thinks it his duty to submit to the
Senate the rules of procedure. In the
judgment of the chief justice the Senate
is now organizedasa distinct body from
the Senate sitting in its legislative capa
city; it performs a distinct function: the
members are under a different oath, and
the presiding offioer is not the president
tempore, but the chiefjustice of the Uni
ted States. Under these circumstances,
the chair concurs that the roles adopted
by the Senate in its legislative capacity
are not rules for the government of the
Senate sitting for the trialof an impeach
ment, unless they be also adopted by
that body. In this judgment of the
chair, if it beerroneous he desires to be
corrected by the judgment of the court.
Therefore, if permitted, he will take
the sense of the House on this question,
whether the rules adopted on the second
of March shall be considered as the rules
for the proceedings of this body."
The Senate responded "aye," and
Chase said: "Then those rules will be
considered the rules of this body."
The managers then entered, and at
their instance on motion, a summons was
issued to the president, returnable on
Friday, the 13th inst., to which day the
court adjourned
Wade then took the chair, and after a
short legislative session the Senate went
into executive session and adjourned to
House-General business not impor
Impeachment managers were allowed
to sit during sessions, and were authori
zed to send for persons and papers and
examine witnesses under oath.
The debt statement shows a decrease
of the debt, less cash in the treasury, of
Internal revenue receipta to-day
There was a very csbortcablaeteeslon
to-day--all present eaeept the seeretary
of war.
Vickm, elected senator from Mary
land, was an eocer in the Union .
The Hoiee to-day ased Wh bill -
4Plng thelres-ed oath Lorpersorus whom
political disabilities have been removed
byaet of Congress.
In consequence of the absence of
Chase from the Supreme Court to-day
the Mecardle ease was postponed. until
has lately been preaching a crusade
against ladies' dresses, as worn -in the
Holy City. His Holiness says that the
Romans generally seem perfectly ignor
ant of the fact that a church isthehouse
of God, and lie lays the blame on the
shoulders of the fair sex. He says, "pro
bably the cause ofthisevil is to be found
in the conduct of the women, who when
they go to church, dress as if for a theatre
or a fashionable promenade;" and he
advises, as a corrective to this, that some
influential ladies shall band together and
form a society, and influence a luxury
which produces the ruin of families, and
leads to immorality." Itis also decreed
that any women with extivagant head
dresses shall not in future be allowed to
join in the communion.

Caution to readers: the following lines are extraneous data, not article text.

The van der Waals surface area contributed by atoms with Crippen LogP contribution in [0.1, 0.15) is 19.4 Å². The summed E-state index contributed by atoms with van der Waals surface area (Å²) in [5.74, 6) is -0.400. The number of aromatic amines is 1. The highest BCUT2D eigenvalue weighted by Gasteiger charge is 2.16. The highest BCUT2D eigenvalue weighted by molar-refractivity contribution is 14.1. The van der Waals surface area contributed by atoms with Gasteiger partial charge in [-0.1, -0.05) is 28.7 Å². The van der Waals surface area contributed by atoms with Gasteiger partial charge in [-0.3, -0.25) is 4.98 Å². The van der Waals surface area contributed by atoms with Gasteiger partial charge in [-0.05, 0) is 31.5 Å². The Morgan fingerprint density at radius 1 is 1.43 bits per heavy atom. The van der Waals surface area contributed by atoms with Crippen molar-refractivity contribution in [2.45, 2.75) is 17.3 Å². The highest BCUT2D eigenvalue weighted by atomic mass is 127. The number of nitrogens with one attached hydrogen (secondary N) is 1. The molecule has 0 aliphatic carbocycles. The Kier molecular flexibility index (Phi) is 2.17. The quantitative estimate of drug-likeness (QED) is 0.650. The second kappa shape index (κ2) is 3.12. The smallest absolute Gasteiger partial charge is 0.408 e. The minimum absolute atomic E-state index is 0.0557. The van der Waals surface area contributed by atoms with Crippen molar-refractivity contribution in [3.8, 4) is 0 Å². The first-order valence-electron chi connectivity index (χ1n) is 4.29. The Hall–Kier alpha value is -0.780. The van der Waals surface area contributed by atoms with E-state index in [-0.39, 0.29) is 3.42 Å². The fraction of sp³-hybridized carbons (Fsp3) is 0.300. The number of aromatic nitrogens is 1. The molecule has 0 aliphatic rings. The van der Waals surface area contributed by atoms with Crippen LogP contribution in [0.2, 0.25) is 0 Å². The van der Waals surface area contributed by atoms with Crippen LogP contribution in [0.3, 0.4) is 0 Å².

The land in England is said to be own
ed by some thirty thousand men. The
London Star says it has heard ofaperson
who was uneasy in his mind, lest these
thirty thousand, out of patience with
strikes, disgusted with reform, worried
by railroads and shocked at the increase
of population, should one day combine
and give the whole British nation notice
to quit.
I. is reported that the president has
retained the following lawyers for his
defense: James T. Brady, Charles O'Con
nor, Ben. T. Curtis, J. S. Black, A. G.
Thurman, William S. Groesbeck, William
Schley, B. H. Da.a, and Reverdy John
son, Jr.
John Hecker. the last radical candi
date for mayor in New York, has pub
lished a card in which he declares that
"he will hold no intercourse whatever
with any man who will not uphold the
president in the vindication of his
constitutional rights against Congress;
and in the impeachment calls upon all
men whose sentiments accord with his
own, to unite as a vigilance committee
in his support, "never to yield until our
constitutional rights are secured."
Twenty-four candidates for the Repub
lican nomination for governor of Illinois
have been announced.
From Boston to Iowa, a terrible snow
storm, accompained with a furious gale,
prevailed Sunday and a portion of Mon
day. The railroads were much blocked
up, and the trains impeded in various
places. Further south the storm was
one of rain rather than snow. It cleared
off intensely cold.
It is estimated by a statistical writer
that a girl of to-day costs four times as
much per pound as one cost thirty years
The total imports into the United
States in 1867 were $412,233,322, of
which $22,308,345 were specie and bul
lion. The total exports for the same
time, including gold, were $360,357,523,
On the 1st of February the New York
banks had on hand $23,955,000 in gold,
and $213,336,000 on deposit.
The present estimate of the number of
cattle in Texasis five million head. Rai
sing beeves and selling cotton to the
Mexicans are yielding a good profit to
the people of that State.
ted stock of cotton in Liverpool, Janu
ary 23, was 406,140 bales, with 251,000
at sea, against a total of 695,000 bales
last year, showing an apparent deficit
this year of 74,860 bales.
It is expected that the English Abys
sinian expedition will cost that Govern
ment fifteen millions sterling for the first
year, and eight millions per annum for
each succeeding year they are forced to
hold the country.
The District Court is still in session.
The Criminal docket was laid over for
the next Term, after trying about one
Bfth ofthe cases on the docket. There
have been five or six convictions: two
whites and one negro go to the Peniten
tiary, and two or three fined for selling
liquor by the glass without license. At
least twenty negroes, who were bailed
failed to appear and hence their bonds
were forfeited. This was trouble for
nothing, as all the bonds are worthless,
being of the kind called straw.--Alae
amdria Democrat, 4th iastant.
The National Democratic Convention
for nominating a Presidential candidate,
will convene inm New York city on the
4th of July, next.
A newspaper editor says he felt called
upon to publish Father Lewis' sermonon
the "Locality of Hell," as it was a ques
tion in which nearly all his readers were
deeply interested.
A young lady at an examination in
mmar was asked, "why the noun
helor was singulari" She replied